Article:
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WatchSonoma Watch

Business-backed candidates rake in money in Petaluma

By LORI A. CARTER
THE PRESS DEMOCRAT

Business-backed candidates running for Petaluma mayor and city council brought in the most money during the first two weeks of this month, according to the latest campaign finance disclosure forms.

Of the five candidates who garnered the most contributions from Oct. 1 through Oct. 16, four are backed primarily by business interests and city employees: mayoral candidate Jeff Mayne and council candidates Ray Johnson, Chris Albertson and incumbent Mike Harris.

The other, incumbent Teresa Barrett, is a member of the self-described “smart growth” majority that controls the council.

The four business-backed candidates also were the recipients of $7,500 in billboard and mail support from the city’s police union, the Peace Officers Association of Petaluma. Unions representing nearly all of the city’s 300 workers are supporting the same candidates.

Mayne led his rival, incumbent councilman David Glass, with $2,400 in contributions this reporting period. Glass raised $865 in the same timeframe.

They have raised almost $14,000 each, not including $2,000 Glass lent himself. As of Oct. 16, Glass still listed $4,600 in the bank, while Mayne lists himself as $1,100 in debt.

Glass reported $200 contributions, the maximum, from three large unions: iron workers, carpenters and SEIU. He spent $100 to be included in Sonoma County Conservation Action’s election material.

Mayne’s largest backers include: the North Bay Leadership Council, the engineering contractors union and the North Coast Builders’ Exchange.

Johnson led all council candidates with $2,100 in contributions this period. Notable contributors include two executives from the Airport Business Center and their wives, for $800 total, North Coast Engineering Contractors and business lobbying groups Sonoma County Alliance and Northcoast Citizens for a Better Economy, which represents the construction industry.

Albertson, who took in $1,300 this period, also received $200 contributions from the Sonoma County Alliance and Northcoast Citizens for a Better Economy, as did Karen Nau.

Nau raised $1,100, spent $650 and has $1,100 left in bank. Other top supporters for her include the North Bay Leadership Council and Merlone Geier, which is seeking to build a Lowe’s shopping center in Petaluma.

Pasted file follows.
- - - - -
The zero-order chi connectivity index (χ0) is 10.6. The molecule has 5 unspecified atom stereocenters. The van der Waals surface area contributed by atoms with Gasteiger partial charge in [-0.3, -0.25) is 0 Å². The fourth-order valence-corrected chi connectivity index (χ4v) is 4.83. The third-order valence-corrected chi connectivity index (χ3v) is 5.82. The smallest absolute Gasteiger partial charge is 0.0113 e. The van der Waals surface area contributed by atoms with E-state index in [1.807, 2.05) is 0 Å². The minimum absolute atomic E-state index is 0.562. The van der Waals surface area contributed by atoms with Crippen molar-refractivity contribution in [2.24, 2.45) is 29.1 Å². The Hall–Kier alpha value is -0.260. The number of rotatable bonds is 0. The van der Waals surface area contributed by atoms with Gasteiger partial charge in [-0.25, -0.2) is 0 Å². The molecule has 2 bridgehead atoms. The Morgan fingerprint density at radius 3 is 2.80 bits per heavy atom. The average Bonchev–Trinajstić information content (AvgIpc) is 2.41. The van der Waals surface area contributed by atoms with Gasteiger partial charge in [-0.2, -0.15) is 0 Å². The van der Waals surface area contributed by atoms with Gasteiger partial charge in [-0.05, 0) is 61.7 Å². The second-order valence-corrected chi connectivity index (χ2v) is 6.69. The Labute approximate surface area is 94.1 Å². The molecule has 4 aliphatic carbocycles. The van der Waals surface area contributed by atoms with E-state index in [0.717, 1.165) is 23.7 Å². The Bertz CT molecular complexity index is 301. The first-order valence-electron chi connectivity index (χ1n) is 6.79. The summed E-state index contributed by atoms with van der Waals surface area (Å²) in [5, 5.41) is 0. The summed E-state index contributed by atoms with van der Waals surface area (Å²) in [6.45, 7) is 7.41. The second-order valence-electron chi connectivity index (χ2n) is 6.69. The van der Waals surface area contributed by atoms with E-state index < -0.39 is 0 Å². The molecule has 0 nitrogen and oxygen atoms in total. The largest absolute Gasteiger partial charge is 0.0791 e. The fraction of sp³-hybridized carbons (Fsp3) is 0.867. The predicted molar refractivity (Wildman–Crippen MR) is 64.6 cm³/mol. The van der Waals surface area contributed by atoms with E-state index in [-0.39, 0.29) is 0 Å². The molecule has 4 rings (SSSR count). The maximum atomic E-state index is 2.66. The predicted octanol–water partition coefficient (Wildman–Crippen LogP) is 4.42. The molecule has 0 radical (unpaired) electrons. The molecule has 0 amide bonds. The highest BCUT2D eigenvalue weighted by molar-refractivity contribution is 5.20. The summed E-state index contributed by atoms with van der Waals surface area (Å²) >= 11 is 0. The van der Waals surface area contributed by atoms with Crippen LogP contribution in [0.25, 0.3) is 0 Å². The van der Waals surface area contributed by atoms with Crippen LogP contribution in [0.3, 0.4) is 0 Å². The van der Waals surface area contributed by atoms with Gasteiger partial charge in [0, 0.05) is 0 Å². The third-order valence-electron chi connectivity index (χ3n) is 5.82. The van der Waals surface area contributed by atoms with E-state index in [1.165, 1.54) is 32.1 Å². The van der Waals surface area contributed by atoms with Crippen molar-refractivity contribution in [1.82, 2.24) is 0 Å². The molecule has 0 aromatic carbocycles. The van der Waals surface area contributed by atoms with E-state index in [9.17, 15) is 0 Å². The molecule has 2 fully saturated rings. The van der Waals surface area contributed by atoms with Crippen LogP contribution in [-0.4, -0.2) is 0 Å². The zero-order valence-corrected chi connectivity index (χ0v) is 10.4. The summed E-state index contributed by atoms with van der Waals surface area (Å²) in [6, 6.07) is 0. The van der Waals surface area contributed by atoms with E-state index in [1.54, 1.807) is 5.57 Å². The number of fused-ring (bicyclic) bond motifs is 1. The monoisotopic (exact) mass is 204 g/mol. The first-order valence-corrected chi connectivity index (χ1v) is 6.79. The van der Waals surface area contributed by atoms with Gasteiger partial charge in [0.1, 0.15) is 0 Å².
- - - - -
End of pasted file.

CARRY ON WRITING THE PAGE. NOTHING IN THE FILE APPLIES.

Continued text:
Albertson also received a $200 contribution from retiring 2nd District county Supervisor Mike Kerns.

Both Johnson and Albertson received $200 from River City Communications, which acts as the public spokesman for the developer seeking to build the Lowe’s-based Deer Creek Village shopping center.

Incumbency is benefitting Harris and Barrett, who have raised the most money overall.

Harris, who carried over $12,000 from his 2006 election and started the year with $39,600 in the bank, has taken in $13,000 this calendar year. He spent $14,000 in the most recent two-week period — $4,600 on TV ads and $5,400 to his consultant for campaign literature.

Barrett, starting with $5,300 from 2006, has raised $17,200 overall and spent a total of $3 this period. She raised $1,345 this period and reported $6,800 left in bank going into the campaign’s final two weeks. Her top supporters include SEIU, the iron workers union and the North Bay Labor Council.

On the day after this period’s report was due, Barrett made a $2,500 contribution from her war chest — the maximum allowed — to Petaluma Mayor Pam Torliatt’s campaign against Councilman David Rabbitt in the 2nd District supervisor’s race.

Barrett’s political ally Jason Davies raised $545 while spending $3,300 this period, leaving him with $2,500 in the bank. He also received $200 from SEIU and he paid $26 to Conservation Action.

Another progressive, Gabe Kearney, raised $1,200 this period, including $50 from Petaluma City Councilwoman Tiffany Renee and her husband, Jaimey Walking Bear, who is running for the Petaluma school board.

Independent candidate Wyatt Bunker raised $870 this period, spent $50 and has $3,200 left in bank. Overall he has raised $8,200, though $6,000 are loans from himself. He received maximum contributions from BSI Insurance Services of Petaluma and Kerry Davison of Mahoney Davison Property Management.





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